Suitable with the present invention, propping agents are typically used in concentrations from about 1 to about 18 pounds per gallon (about 120 g/L to about 2,160 g/L) of fracturing fluid composition, but higher or lower concentrations may also be used as required. Proppant sizes suitable for use with the present invention include size ranges from about 4 mesh (4750 microns) to about 200 mesh (75 microns). Also suitable for use with the present invention are proppants having size designations of 6/12, 8/16, 12/18, 12/20, 16/20, 16/30, 20/40, 30/50, 40/70 and 70/140, although any desired size distribution can be used, such as 10/40, 14/20, 14/30, 14/40, 18/40, and the like, as well as any combination thereof (e.g., a mixture of 10/40 and 14/40).
Furthermore, it will be understood with benefit of the present disclosure that an enzyme pre-treatment fluid may precede a polymer-containing treatment fracture fluid having no proppant. Furthermore, the base fluid may also contain other conventional additives common to the well service industry, such as surfactants, and the like.
In one specific exemplary embodiment of a typical fracturing operation in accordance with the present disclosure, a polymer-containing treatment fluid is introduced into a wellbore in a subterranean formation at a rate sufficient to initiate and propagate a fracture in the formation and to place propping agents into the fracture, although it is not necessary that propping agents be employed. For example, a typical fracturing treatment may be performed by hydrating an about 0.24% to about 0.72% (weight/volume [w/v]) galactomannan based polymer, such as guar, in an about 2% (w/v) KCl solution at a pH ranging from about 3 to about 12. During pumping, pH may be adjusted by addition of a buffer, followed by addition of an enzyme breaker, cross-linking agent, proppant and other additives if required.
A second polymer-containing treatment fluid having an appropriately adjusted pH, and alternatively containing a crosslinking agent, is introduced into a wellbore in the same subterranean formation in conjunction with one or more propping agents, such as sintered Bauxite. During the pumping of the second treatment fluid, the pH can similarly be adjusted by the addition of a buffer. As the second fluid is introduced into the formation, a conductive channel begins to form across the formation and through the first, previously introduced treatment fluid.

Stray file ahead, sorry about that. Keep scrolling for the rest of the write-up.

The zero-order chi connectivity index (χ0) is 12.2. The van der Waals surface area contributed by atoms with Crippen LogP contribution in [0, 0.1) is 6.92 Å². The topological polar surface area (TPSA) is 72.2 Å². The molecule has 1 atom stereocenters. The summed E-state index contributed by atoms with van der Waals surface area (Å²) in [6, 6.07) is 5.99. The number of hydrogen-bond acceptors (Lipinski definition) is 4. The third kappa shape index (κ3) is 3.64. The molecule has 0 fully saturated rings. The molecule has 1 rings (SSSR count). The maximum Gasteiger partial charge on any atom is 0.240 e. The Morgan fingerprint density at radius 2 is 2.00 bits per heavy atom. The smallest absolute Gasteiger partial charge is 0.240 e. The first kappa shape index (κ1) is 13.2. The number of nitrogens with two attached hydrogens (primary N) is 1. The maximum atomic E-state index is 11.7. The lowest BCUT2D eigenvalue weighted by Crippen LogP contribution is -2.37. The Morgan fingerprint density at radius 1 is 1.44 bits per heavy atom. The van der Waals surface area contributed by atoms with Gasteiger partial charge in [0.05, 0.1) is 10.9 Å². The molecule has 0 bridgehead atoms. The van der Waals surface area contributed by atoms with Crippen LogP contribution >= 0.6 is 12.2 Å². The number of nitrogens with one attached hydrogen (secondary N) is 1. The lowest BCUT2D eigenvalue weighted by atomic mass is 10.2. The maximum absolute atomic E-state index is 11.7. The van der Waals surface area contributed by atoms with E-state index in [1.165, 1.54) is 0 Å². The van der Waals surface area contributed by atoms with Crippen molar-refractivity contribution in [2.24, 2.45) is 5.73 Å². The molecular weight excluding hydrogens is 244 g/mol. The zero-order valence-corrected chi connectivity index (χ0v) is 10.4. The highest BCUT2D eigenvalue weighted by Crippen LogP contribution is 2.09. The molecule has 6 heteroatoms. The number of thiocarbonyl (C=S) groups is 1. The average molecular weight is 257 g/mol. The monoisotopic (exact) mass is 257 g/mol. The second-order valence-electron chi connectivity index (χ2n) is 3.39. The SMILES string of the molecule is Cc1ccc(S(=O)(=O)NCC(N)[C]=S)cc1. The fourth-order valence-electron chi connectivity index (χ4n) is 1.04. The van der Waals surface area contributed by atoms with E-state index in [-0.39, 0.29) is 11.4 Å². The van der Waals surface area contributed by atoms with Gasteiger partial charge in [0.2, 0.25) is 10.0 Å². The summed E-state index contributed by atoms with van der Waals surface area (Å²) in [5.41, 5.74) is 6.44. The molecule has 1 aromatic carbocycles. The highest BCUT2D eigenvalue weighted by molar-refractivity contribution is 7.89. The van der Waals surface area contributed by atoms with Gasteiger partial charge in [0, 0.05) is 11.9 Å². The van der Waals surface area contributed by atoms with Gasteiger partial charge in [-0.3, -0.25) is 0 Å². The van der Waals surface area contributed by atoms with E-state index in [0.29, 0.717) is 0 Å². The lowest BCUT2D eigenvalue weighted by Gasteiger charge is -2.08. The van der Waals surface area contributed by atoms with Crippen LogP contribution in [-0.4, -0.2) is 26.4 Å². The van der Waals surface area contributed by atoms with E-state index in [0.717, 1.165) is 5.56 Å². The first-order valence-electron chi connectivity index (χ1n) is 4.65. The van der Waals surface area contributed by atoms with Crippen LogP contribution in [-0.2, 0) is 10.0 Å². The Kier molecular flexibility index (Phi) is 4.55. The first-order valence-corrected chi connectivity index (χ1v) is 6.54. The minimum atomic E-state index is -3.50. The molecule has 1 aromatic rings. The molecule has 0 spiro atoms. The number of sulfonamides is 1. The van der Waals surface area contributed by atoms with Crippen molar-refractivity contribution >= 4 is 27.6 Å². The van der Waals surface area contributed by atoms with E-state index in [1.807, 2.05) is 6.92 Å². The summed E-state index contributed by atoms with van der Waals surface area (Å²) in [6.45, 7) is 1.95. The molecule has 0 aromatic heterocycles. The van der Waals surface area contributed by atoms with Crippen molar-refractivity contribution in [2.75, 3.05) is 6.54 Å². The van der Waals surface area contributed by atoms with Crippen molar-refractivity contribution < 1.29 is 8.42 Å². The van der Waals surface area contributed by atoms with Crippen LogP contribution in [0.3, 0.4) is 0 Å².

In an alternative embodiment, a third treatment fluid, which may or may not include a propping agent, is similarly introduced into the subterranean formation, further extending the conductivity channel through the fracture zone, extending from the wellbore perforations back to the extreme far edges of the fractures created in the subterranean formation when the first treatment fluid was introduced. Such a third treatment fluid can optionally contain one or more propping agents, as well as any number of known additives known to those of skill in the art. As a result of such viscous fingering, control of the flowback rate of the treatment or formation fluids, as well as the propping agents incorporated into the fracture, results, as described above.
In an alternative yet equally acceptable embodiment of the present invention, the compositions of the present invention can include the displacement of two different types of propping agents into the subterranean fracture. Such differences can include shape, size, material, coating, and/or chemical reactivity of the coating. In example, the primary proppant pumped into the formation during the treatment can be a resin-coated proppant. Later, an uncoated proppant can be injected and displaced into the fracture at a later time, during a different stage of the fracturing treatment. The result of such displacement would be conductive channels or ‘fingers’ of uncoated proppant penetrating from the perforations at the wellbore out into the fracture and surrounded on both sides by the resin-coated proppant.
During the fracture closure and heat-up, in the above-described alternative embodiment, the resin-coated proppant would cure and set up, forming a rigid mass within the fracture. Meanwhile, the other proppant in and around the channels would remain relatively loose and more free-flowing. Therefore, during the flowback of the fracturing fluid, and/or the resumed production of hydrocarbons from the subterranean fracture, the unconsolidated material would preferentially flow back to the wellbore, leaving the open channels within the fracture. Numerous of these channels could exist, penetrating out into the fracture radially from each of the perforations in the wellbore.